3. The Sunroom– The sunroom or any add ons, must feel the same as the rest of the home and have its own heat source to increase the square footage of the property. With that being said, the average sunroom addition is around $75,000 and you might get a return of 48%.
  4. A bathroom addition– Adding square feet for a bathroom is the same as a sunroom! Additions are expensive! A mid level bathroom addition will easily cost upwards of $30,000.00 with a 53% return on investment. The best bet to add an additional bathroom is to reconfigure your current floor plan!
  5. A standalone garage– An independent structure can cost over $90,000.00 and will only return 54% of the investment. While buyers want a garage, if the home has one, convert it back to a garage, or simply clean it out! 
When updating your home, consider updating in terms of energy efficiency. Replacing current windows with insulated energy efficient ones will increase the home’s curb appeal and value. Adding insulation will also be viewed as a value add. It will reduce the heating and cooling costs and update the home. When with the appraiser, make sure to point out the energy efficiency updates. Things such as controls on water heaters, low flow shower heads, and energy star appliances will also add to the home value.

Business Notes


A good standard before an appraisal is to look at the Uniform Residential Appraiser Report (URAR) from Fannie Mae and Freddic Mac. This report provides an overview of what appraisers look for while preparing report. Going outside this outline for repairs and updates probably won’t be beneficial. 
When working with an appraiser, the appraiser must report all offers, listings, rentals, and sales in the past year. If the house is under contract the appraiser must have a copy with any addenda to the contract. This information is necessary for the appraisal report if a loan necessary.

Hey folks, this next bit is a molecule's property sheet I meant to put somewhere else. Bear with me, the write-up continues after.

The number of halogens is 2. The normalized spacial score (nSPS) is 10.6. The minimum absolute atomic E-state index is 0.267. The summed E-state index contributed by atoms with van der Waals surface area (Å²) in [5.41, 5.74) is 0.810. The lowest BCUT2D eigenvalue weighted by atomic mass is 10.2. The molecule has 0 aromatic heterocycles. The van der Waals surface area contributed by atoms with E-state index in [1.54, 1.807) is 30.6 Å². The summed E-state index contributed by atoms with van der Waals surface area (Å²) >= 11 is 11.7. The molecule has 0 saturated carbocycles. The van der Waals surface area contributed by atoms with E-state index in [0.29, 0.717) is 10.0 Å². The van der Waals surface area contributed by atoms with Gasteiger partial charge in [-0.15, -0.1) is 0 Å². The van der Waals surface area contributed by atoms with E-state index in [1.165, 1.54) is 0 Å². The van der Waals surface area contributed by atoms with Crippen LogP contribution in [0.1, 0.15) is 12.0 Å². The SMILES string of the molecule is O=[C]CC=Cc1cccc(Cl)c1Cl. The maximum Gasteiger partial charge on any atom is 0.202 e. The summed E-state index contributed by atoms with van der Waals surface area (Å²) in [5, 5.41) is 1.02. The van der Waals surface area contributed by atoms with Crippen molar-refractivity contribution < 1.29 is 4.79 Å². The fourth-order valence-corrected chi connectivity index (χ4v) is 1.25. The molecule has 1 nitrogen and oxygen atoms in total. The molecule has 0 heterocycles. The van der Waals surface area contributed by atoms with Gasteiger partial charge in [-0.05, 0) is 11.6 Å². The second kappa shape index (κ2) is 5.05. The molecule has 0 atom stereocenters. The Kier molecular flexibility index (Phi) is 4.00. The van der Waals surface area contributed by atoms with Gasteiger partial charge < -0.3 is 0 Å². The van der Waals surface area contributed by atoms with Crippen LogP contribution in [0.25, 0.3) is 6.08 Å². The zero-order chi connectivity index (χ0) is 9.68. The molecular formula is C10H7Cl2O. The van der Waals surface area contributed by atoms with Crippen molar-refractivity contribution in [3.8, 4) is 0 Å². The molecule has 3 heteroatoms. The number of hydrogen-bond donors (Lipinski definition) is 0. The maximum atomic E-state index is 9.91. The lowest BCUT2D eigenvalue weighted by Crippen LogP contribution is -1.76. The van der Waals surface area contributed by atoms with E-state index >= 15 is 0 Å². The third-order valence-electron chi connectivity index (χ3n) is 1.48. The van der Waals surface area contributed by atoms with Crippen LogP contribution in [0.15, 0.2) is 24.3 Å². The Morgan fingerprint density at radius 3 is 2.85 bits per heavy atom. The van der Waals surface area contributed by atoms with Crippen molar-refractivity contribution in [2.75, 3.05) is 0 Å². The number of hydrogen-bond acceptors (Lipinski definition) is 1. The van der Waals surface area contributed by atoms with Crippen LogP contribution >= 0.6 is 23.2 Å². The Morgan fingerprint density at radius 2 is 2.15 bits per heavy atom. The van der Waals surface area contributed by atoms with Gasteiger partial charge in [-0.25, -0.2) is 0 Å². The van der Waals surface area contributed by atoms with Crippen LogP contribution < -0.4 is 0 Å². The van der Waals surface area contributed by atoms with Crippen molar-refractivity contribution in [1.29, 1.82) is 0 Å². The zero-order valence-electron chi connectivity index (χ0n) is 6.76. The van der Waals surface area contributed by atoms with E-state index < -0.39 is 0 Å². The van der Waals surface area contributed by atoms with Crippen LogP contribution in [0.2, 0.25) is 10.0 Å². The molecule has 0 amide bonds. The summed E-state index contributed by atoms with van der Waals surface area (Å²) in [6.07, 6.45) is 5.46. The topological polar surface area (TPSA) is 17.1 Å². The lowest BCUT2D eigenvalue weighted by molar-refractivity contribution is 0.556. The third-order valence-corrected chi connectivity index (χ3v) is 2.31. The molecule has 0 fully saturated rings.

Always keep in mind the $500 rule when working with appraisers. Homes tend to be appraised in $500 increments meaning slight damage can reduce the value of your home by a much larger impact. This reiterates that it’s important to work on the small dings and updates before the appraisal date.
Effective age is also important to keep in mind when working with an appraiser. Effective age is the appraisers estimate of the physical condition of the property. The effective age can be shorter or longer than the age of the building.

Take for example a building that is 35 years old. With some simple updates and paint, the effective age is 15 years! Likewise, updating could make the effective age appear older even than the 35 years!

During the appraisal, it’s important to not hover over the appraiser. Similarly, you want him/her to be as comfortable as possible. Consider crating pets and consider the temperature. If it’s hot out, and the air isn’t on inside, the appraiser might think there is an issue with the heating and air.

Once option is to have your agent walk through with the appraiser. He/She can point out updates, have comparables in mind, and discuss the differences in this home versus the neighborhood. 

Keep in mind last minute things that can have a negative impact on an appraisal. Such things include pet toys, litter boxes, ashtrays, and un-crated pets. The removal of these things will indicate to the appraiser that there are no potential odor issues and could possibly have an impact on the value.